Big Bricks, Ancient Answers

Big Bricks, Ancient Answers

pyramids built with bricks

This Passover I indulged in one of my favourite holiday-themed activities, next to cathartically cleaning house: watching the classic 1956 movie epic The Ten Commandments. Between bouts of arguing the relative acting abilities of Yul Brynner vs Chuck Heston (Brynner for the win!), we got to talking about all the theories about the building of the pyramids. When I went to school, the leading theory involved thousands of slaves — much like the Israelites — using a series of dirt ramps to elevate the giant stone blocks required. (My daughter-in-law, on the other hand, is firmly in camp Ancient Aliens)
Though the Israelites in The Ten Commandments (and in the original source) weren’t on pyramid duty, slave labour was definitely a part of Ancient Egyptian society. But scholars have shown that specifically the Great Pyramids were more likely constructed by well-compensated artisans rather than slaves.
How they did it is another mystery to be unraveled; but I wonder if there was some engineering magic at foot, like that recently wrought by researchers at MIT and sculptors at Matter Design. These innovators have created a fascinating set of 3900 lb concrete bricks, which are so precisely calibrated that they can easily be moved by one or two people. This project, called Walking Assembly, was undertaken to explore how ancient peoples might have made their monolithic structures well before the invention of the crane. From the project description:
“Walking Assembly re-introduces the potentials of that ancient knowledge to better inform the transportation and assembly of future architectures. If a brick is designed for a single hand, and a concrete masonry unit (CMU) is designed for two, these massive masonry units (MMU) unshackle the dependency between size and the human body. Intelligence of transportation and assembly is designed into the elements themselves, liberating humans to guide these colossal concrete elements into place.”
The giant bricks are made out of variable-density concrete, which makes for an exact centre of gravity. Builders then tilt and roll the bricks into assemblages like walls and staircases. Check out the video of Walking Assembly in action here!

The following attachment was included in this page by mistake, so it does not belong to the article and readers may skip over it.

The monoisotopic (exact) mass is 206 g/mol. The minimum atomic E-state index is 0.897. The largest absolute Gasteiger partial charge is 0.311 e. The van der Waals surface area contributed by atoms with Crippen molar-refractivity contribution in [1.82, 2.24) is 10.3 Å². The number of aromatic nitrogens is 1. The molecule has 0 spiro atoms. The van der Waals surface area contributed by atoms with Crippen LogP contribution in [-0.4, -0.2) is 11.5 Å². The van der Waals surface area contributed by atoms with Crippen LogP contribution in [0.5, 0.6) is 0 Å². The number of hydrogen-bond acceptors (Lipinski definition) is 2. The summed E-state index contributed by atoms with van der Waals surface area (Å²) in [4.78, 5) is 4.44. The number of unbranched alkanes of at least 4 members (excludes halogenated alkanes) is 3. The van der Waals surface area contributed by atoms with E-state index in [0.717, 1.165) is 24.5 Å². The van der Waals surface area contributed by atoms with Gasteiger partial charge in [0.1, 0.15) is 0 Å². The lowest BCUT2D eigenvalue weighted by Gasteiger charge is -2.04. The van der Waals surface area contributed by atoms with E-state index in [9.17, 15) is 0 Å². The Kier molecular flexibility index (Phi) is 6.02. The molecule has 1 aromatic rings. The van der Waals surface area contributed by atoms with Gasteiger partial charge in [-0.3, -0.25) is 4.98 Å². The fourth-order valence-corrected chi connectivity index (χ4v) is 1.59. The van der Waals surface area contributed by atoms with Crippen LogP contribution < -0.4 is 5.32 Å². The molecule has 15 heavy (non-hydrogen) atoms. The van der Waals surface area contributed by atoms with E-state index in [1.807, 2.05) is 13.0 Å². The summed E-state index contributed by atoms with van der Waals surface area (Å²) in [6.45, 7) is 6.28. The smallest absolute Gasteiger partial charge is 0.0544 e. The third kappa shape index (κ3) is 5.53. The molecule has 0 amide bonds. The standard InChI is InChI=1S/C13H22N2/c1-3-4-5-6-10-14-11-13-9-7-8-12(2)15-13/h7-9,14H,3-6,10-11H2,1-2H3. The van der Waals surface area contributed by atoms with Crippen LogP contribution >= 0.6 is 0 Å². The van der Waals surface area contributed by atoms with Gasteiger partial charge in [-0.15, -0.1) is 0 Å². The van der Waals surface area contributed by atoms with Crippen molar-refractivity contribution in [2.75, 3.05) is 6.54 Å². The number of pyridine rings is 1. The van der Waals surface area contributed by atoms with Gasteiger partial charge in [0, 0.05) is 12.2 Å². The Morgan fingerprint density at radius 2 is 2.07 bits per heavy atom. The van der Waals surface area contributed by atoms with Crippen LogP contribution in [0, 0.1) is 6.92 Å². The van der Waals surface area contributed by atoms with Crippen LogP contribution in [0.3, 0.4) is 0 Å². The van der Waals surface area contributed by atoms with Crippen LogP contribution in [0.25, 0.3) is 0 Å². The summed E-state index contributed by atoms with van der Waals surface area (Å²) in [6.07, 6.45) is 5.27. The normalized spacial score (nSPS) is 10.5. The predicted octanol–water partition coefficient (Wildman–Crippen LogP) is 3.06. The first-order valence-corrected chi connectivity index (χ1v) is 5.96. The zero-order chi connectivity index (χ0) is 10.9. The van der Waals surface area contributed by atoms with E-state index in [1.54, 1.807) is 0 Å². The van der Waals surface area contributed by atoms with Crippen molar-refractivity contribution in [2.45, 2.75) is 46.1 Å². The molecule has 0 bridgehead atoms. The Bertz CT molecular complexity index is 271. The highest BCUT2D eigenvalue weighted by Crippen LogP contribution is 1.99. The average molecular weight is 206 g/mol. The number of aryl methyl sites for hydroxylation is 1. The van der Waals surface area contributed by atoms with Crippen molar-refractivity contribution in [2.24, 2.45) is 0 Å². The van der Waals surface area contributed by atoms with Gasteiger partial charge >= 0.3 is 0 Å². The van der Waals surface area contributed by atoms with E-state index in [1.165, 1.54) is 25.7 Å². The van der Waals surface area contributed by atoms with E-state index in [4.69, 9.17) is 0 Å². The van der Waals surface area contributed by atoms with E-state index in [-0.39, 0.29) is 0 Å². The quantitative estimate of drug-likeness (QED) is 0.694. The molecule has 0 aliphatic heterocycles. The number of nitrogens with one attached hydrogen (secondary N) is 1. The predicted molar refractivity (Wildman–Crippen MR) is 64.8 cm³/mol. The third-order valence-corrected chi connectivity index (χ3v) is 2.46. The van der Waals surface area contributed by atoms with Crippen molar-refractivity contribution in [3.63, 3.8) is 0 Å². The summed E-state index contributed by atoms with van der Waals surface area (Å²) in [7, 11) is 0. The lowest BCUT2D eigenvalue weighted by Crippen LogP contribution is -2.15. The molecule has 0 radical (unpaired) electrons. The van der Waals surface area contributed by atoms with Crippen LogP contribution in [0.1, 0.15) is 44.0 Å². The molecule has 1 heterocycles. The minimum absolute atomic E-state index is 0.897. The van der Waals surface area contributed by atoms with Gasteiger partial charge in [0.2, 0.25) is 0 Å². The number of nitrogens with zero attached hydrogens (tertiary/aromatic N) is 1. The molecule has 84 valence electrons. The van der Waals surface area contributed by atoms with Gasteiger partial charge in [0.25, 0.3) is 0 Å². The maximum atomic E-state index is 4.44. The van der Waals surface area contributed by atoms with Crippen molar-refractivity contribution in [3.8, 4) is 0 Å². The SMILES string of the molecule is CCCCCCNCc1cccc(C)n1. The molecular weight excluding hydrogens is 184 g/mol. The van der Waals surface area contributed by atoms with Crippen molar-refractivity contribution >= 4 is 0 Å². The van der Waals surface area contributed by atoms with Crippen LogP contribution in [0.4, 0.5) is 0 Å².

The designers also cite play as a key aspect of their creation — and the manipulation of the bricks looks fun, in a jungle gym kind of way! It’s possible ancient builders, enslaved or artisans found ways of engineering their materials for maximum efficiency in the way these modern creators do. Whether they had fun is anyone’s guess.

The DIY Nexus between Cars and Computers

DIY tools

It is a truth universally acknowledged that there are some things you can DIY, and some things you can’t. I myself grew up in a very handy household, but even my father handed down the sage advice of always hiring a professional for at least two aspects of maintenance: electricity and plumbing. Pallet planter? Go ahead. Roman blind? Have at it. But anything involving serious risk to life and limb was out.
Which is why I am full of admiration for the inventiveness of a certain homebrew community I read about this week. In the Soviet Union, car ownership was sporadic and limited to the basic, quasi-nationalized brands of cars that were less than reliable and even less than affordable. So, what was an Eastern Bloc car enthusiast to do? According to Jalopnik, build their own — from harvested parts, chunks of other machines entirely, and raw materials like fiberglass and glue. Misha Lanin writes:
“Resources aside, each homemade car is an incarnation of the creator’s automotive dreams, whatever they may have been — air scoops and spoilers and three-figure top speeds, morning commutes not on the dinky trolleybus, family mushroom picking trips deep into the woods.

Like the $19 million Bugatti La Voiture Noir, these cars are one-offs. But the La Voiture Noir is almost destined to endure a solemn existence, probably hidden for most of its life in a Swiss cave, languishing alongside various other supercars, some valuable art, and the Large Hadron Collider. The homemade cars of the Soviet Era were built to be driven, and driven often. (That’s primarily because those who built them had nothing else to drive.)”
Lanin further tells the story of a collector of these extremely limited-edition DIY vehicles, referred to only as Yura. Yura once displayed his own ingenuity when called upon to transport a new acquisition — a meticulously designed, but long mothballed, racing-style car its builder dubbed the Virus — from Volgograd to his home in St. Petersburg, a nearly 1700 km trip. Yura hitched the Virus to the back of another of his collector’s items, a sleek yellow car he called the LamborZhiga. With a minor jackknife on the way, Yura got his cars home — and remains one of the few deep appreciators of this lost art of automotive magic out there.
While I’d probably be terrified of driving one of these cars, I can recognize that they filled a need — and also scratched a creative itch. We at DFC are no strangers to building things from the ground up. Even in computing, if there hadn’t been someone to DIY the first iteration of some of our key concepts and products, where would we be now?